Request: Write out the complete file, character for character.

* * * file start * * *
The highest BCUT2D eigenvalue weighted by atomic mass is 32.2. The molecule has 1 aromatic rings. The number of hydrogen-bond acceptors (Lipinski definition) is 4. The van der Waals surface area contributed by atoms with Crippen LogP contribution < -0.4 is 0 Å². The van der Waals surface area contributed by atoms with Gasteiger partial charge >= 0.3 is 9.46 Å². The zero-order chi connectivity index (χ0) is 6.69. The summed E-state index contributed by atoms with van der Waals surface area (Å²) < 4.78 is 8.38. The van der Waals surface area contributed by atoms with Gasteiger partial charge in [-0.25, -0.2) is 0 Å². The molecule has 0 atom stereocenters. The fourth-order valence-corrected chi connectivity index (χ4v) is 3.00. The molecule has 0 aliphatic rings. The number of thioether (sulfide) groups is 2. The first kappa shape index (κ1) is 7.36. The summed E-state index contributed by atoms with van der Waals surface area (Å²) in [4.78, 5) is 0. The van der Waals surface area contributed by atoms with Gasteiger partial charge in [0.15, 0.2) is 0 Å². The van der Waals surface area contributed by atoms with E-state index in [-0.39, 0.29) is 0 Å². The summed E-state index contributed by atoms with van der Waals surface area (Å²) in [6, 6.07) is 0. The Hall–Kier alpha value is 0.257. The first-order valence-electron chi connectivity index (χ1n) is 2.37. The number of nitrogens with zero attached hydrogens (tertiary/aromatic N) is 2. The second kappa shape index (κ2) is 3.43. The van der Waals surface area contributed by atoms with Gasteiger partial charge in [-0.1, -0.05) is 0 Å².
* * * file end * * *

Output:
The highest BCUT2D eigenvalue weighted by atomic mass is 32.2. The molecule has 1 aromatic rings. The number of hydrogen-bond acceptors (Lipinski definition) is 4. The van der Waals surface area contributed by atoms with Crippen LogP contribution < -0.4 is 0 Å². The van der Waals surface area contributed by atoms with Gasteiger partial charge >= 0.3 is 9.46 Å². The zero-order chi connectivity index (χ0) is 6.69. The summed E-state index contributed by atoms with van der Waals surface area (Å²) < 4.78 is 8.38. The van der Waals surface area contributed by atoms with Gasteiger partial charge in [-0.25, -0.2) is 0 Å². The molecule has 0 atom stereocenters. The fourth-order valence-corrected chi connectivity index (χ4v) is 3.00. The molecule has 0 aliphatic rings. The number of thioether (sulfide) groups is 2. The first kappa shape index (κ1) is 7.36. The summed E-state index contributed by atoms with van der Waals surface area (Å²) in [4.78, 5) is 0. The van der Waals surface area contributed by atoms with Gasteiger partial charge in [0.15, 0.2) is 0 Å². The van der Waals surface area contributed by atoms with E-state index in [-0.39, 0.29) is 0 Å². The summed E-state index contributed by atoms with van der Waals surface area (Å²) in [6, 6.07) is 0. The Hall–Kier alpha value is 0.257. The first-order valence-electron chi connectivity index (χ1n) is 2.37. The number of nitrogens with zero attached hydrogens (tertiary/aromatic N) is 2. The second kappa shape index (κ2) is 3.43. The van der Waals surface area contributed by atoms with Gasteiger partial charge in [-0.1, -0.05) is 0 Å².